How Can the Bengals Move on From Andy Dalton?

Andy Lyons/Getty Images Andy Dalton

The Bengals have an Andy Dalton problem, and it’s not all Dalton’s fault. Twitter probably isn’t the best resource for deciding on the future of a starting quarterback, but the reaction to every misstep Dalton made Sunday said a lot about where Cincinnati stands — both with its quarterback and as an organization. A day earlier, Andrew Luck threw three interceptions in his comeback win against the Chiefs, each of which could have cost the Colts a playoff win. It was the same number of turnovers Dalton coughed up against the Chargers. The difference was that every Dalton screwup was met with the same chorus. Oh, Andy Dalton …

To some extent, this is all a matter of perception. Any misstep from Luck is going to be seen as a somehow necessary step in the grand plan of Football Jesus. Dalton’s are going to be seen as the mishaps of a middling quarterback holding back a championship roster. Especially for fans in Cincinnati, patience with Dalton has almost run out. As Bill Barnwell wrote yesterday, “There are people out there who believe that Dalton might very well be Cincinnati’s franchise quarterback. There are others who don’t. It’s really hard, though, to imagine that anybody is sure he’s the man in Cincinnati.” Dalton’s contract is set to expire after next season, and if he isn’t the man for the Bengals, it’s about time to figure out a plan to determine who might be. The question is what that plan might look like.

Free Agency

Let’s start with the classic quick fix: free agency. Any fan knows the familiar routine of finding their team’s holes and queuing up the “2014 free agents” search in Google, but rarely is that ever a viable option — especially at quarterback. Jay Cutler’s contract is the last bit of proof that any team with at least a reliable solution in place is going to lock that player up long term. Josh McCown and Michael Vick aren’t the future in Cincinnati, and this year’s class is so devoid of options that even creating competition through free agency seems unlikely.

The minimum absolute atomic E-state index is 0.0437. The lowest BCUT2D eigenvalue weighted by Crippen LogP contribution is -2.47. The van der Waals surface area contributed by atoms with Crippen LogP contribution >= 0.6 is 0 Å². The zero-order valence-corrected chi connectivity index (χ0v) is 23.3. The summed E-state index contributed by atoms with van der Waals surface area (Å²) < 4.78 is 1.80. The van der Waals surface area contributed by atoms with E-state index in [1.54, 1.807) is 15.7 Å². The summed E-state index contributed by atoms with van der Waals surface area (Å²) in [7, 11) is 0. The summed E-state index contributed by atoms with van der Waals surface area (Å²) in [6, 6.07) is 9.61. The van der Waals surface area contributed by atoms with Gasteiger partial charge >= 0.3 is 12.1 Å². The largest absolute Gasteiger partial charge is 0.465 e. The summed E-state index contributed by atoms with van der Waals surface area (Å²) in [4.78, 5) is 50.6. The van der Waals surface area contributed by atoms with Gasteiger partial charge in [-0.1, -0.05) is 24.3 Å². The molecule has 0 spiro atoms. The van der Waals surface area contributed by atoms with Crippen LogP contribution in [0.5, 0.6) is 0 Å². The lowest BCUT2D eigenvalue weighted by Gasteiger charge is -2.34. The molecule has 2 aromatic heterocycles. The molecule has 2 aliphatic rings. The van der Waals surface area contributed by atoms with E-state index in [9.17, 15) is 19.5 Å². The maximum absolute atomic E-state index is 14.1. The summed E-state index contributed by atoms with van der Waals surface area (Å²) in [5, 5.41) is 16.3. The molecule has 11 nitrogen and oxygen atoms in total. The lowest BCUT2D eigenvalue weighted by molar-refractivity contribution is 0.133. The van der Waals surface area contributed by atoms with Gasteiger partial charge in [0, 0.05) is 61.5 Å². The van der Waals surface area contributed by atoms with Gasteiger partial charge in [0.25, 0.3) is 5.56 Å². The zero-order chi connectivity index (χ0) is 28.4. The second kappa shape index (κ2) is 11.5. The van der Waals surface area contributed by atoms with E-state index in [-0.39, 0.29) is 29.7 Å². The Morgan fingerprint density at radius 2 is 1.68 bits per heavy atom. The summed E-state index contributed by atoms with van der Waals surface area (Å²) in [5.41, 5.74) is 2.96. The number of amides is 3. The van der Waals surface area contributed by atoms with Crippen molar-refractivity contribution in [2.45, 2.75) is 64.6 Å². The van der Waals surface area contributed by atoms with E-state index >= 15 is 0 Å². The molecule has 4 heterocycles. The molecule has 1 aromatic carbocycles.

Spend a Midround Pick on a Project Quarterback

It’s easy to say that the Bengals should look for a “Nick Foles–type” option in the draft, but really, they should. Foles was a third-round pick with great college productivity and some lingering questions about how parts of his game would translate in the NFL. Foles’s success had a lot to do with Chip Kelly and the help around him, but Jay Gruden is a pretty respected playcaller in his own right, and few quarterbacks would have more to work with on offense than whoever is under center for the Bengals.

Players with similar billing to Foles are available in the third or fourth round every year. Someone like San Jose State’s David Fales or Clemson’s Tajh Boyd could be that answer. Ideally, this would work out just as it did with the Eagles and Foles. After a year of acclimation, Boyd/Fales would be ready to step in and possibly start if the Bengals choose to move on from Dalton next spring. Realistically, it would give the Bengals an option at backup quarterback, both if Dalton earns a new contract by taking the Bengals on a deep run next year, or if Cincy takes a quarterback early next year.

Trade for a Current NFL Quarterback

Sticking with Foles for a minute, one option that might have seemed somewhat believable before yesterday is the Bengals actually giving Philadelphia a call and seeing what it might take to pry Foles from the Eagles. If Cincinnati would be willing to give up its first-round pick, that would leave the Eagles with two in this year’s draft and the ability to move up and grab a quarterback whom Kelly sees as a better fit for his ideal system (Johnny Manziel, maybe). But with Kelly coming out yesterday and saying that Foles is his guy, that leaves the trade-option landscape a little more barren.

Ryan Mallett and Kirk Cousins are always the popular names in this game, but if the asking price from New England or Washington is any more than the third- or fourth-round pick, respectively, that was originally spent on those two, going with a homegrown midround quarterback might be the smarter option.

Look for an Immediate Starter in This Year’s Draft